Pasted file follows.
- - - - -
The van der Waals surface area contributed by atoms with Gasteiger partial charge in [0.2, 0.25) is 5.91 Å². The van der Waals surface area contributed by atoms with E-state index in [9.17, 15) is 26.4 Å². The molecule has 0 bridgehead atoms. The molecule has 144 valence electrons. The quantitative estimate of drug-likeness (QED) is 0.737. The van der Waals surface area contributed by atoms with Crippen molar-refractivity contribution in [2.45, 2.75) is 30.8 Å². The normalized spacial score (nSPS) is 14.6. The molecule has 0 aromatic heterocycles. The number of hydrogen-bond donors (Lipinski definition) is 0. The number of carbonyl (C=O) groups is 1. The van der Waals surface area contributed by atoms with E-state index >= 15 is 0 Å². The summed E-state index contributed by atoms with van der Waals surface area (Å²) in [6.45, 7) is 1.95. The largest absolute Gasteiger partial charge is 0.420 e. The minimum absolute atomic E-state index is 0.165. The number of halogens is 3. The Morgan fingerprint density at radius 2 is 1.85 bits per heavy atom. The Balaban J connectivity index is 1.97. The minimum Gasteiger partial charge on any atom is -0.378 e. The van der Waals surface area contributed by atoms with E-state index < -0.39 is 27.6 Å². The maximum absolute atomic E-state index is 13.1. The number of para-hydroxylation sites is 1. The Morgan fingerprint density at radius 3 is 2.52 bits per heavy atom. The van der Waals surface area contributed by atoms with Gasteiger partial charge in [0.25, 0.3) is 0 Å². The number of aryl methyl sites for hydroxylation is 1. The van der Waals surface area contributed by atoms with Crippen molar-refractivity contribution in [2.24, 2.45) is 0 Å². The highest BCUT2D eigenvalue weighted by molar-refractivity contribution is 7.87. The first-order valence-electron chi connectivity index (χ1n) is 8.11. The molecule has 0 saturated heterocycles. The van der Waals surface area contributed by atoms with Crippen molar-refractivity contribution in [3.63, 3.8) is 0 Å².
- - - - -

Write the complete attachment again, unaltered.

The van der Waals surface area contributed by atoms with Gasteiger partial charge in [0.2, 0.25) is 5.91 Å². The van der Waals surface area contributed by atoms with E-state index in [9.17, 15) is 26.4 Å². The molecule has 0 bridgehead atoms. The molecule has 144 valence electrons. The quantitative estimate of drug-likeness (QED) is 0.737. The van der Waals surface area contributed by atoms with Crippen molar-refractivity contribution in [2.45, 2.75) is 30.8 Å². The normalized spacial score (nSPS) is 14.6. The molecule has 0 aromatic heterocycles. The number of hydrogen-bond donors (Lipinski definition) is 0. The number of carbonyl (C=O) groups is 1. The van der Waals surface area contributed by atoms with E-state index >= 15 is 0 Å². The summed E-state index contributed by atoms with van der Waals surface area (Å²) in [6.45, 7) is 1.95. The largest absolute Gasteiger partial charge is 0.420 e. The minimum absolute atomic E-state index is 0.165. The number of halogens is 3. The Morgan fingerprint density at radius 2 is 1.85 bits per heavy atom. The Balaban J connectivity index is 1.97. The minimum Gasteiger partial charge on any atom is -0.378 e. The van der Waals surface area contributed by atoms with E-state index < -0.39 is 27.6 Å². The maximum absolute atomic E-state index is 13.1. The number of para-hydroxylation sites is 1. The Morgan fingerprint density at radius 3 is 2.52 bits per heavy atom. The van der Waals surface area contributed by atoms with Gasteiger partial charge in [0.25, 0.3) is 0 Å². The number of aryl methyl sites for hydroxylation is 1. The van der Waals surface area contributed by atoms with Crippen molar-refractivity contribution in [2.24, 2.45) is 0 Å². The highest BCUT2D eigenvalue weighted by molar-refractivity contribution is 7.87. The first-order valence-electron chi connectivity index (χ1n) is 8.11. The molecule has 0 saturated heterocycles. The van der Waals surface area contributed by atoms with Crippen molar-refractivity contribution in [3.63, 3.8) is 0 Å².